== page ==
Exploring data: Graphs and numerical summaries
Exploring data: Graphs and numerical summaries

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Exploring data: Graphs and numerical summaries

1.2.8 Problems with graphics: nuclear power stations

Figure 8 shows a pie chart of the data on nuclear power stations from Table 1. This diagram is similar to Figure 2, except that the data for all countries apart from the five with the largest numbers of power stations have been amalgamated into a single ‘Others’ category.

Figure 8
Figure 8 Nuclear power stations, smaller groups consolidated

Figure 9 shows two attempts to display the same information in a ‘three-dimensional’ form. Can you see how they differ from one another?

Figure 9 Nuclear power stations: three-dimensional pie charts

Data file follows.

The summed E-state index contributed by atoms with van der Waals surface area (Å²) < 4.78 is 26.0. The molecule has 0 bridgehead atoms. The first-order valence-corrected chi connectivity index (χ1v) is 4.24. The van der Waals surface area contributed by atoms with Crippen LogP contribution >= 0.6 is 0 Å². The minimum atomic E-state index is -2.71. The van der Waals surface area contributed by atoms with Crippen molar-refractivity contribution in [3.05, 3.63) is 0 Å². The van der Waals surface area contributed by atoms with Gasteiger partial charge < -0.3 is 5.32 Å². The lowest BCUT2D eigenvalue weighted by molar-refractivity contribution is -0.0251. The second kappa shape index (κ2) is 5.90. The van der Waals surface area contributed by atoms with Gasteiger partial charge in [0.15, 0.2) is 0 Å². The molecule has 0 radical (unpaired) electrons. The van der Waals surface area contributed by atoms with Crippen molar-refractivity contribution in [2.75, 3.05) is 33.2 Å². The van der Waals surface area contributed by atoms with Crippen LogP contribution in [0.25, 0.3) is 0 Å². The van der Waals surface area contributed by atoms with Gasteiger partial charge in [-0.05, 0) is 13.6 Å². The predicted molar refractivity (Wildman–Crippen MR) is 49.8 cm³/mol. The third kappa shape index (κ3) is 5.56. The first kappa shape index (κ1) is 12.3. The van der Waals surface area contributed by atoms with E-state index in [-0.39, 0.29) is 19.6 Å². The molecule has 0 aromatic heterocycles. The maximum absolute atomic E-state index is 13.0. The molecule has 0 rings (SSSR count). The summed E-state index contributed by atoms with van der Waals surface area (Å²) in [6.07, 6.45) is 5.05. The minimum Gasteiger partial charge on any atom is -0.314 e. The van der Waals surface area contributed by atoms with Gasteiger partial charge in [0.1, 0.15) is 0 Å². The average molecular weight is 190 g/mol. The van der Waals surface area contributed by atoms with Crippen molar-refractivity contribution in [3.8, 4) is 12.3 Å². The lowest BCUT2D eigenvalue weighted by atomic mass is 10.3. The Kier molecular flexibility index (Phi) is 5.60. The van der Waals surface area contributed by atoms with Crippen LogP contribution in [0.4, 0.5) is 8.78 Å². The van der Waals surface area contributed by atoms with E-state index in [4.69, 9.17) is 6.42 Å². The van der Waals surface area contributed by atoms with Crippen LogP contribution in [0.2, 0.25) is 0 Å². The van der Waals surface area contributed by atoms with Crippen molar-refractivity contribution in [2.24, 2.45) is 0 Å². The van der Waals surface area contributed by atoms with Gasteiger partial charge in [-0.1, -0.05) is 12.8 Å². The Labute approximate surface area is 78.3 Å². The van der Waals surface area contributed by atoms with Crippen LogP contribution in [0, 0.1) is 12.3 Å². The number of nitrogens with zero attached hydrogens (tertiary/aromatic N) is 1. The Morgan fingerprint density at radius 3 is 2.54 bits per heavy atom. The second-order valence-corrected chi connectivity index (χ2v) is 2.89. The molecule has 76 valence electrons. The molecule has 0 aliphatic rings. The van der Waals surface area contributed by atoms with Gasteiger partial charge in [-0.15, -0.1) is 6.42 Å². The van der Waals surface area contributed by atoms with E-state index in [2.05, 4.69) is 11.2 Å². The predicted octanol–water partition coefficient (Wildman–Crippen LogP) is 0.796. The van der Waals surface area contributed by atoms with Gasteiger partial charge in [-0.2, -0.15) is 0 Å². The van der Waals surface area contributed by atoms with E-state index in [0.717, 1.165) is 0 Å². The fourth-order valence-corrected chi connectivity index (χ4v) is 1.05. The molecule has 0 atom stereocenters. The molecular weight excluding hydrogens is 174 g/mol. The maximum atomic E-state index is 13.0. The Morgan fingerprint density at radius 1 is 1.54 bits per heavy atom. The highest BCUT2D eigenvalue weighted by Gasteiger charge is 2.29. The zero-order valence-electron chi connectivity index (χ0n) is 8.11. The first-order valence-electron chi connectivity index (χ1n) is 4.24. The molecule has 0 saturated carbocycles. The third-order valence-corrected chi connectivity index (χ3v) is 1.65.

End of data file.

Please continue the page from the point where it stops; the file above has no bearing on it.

The only difference is the location of the ‘slices’. In Figure 9(b) they have been turned round through an angle of 90 degrees, compared to Figure 9(a). Yet this changes the whole appearance of the diagram. For instance, at first glance the UK ‘slice’ looks rather bigger in Figure 9(b) than that in Figure 9(a), and the Soviet Union ‘slice’ looks bigger in Figure 9(a) than that in Figure 9(b). In both cases, the differences are apparent rather than real, and are due to the angles at which the ‘slices’ are being viewed. To make comparisons between the sizes of different categories is not as straightforward as it might be even in Figure 8, because the human perception system finds it harder, on the whole, to compare angles than to compare lengths (as in a bar chart). But when you look at Figure 9(a), or Figure 9(b), you are being asked to make comparisons in a representation, on two-dimensional paper, of angles at an oblique direction to the direction in which you are looking. It is a tribute to the robustness of the human perception system that we can do this at all; but it is far from easy to do it accurately. ‘Three-dimensional’ charts might superficially look nicer, but they can be seriously misleading.


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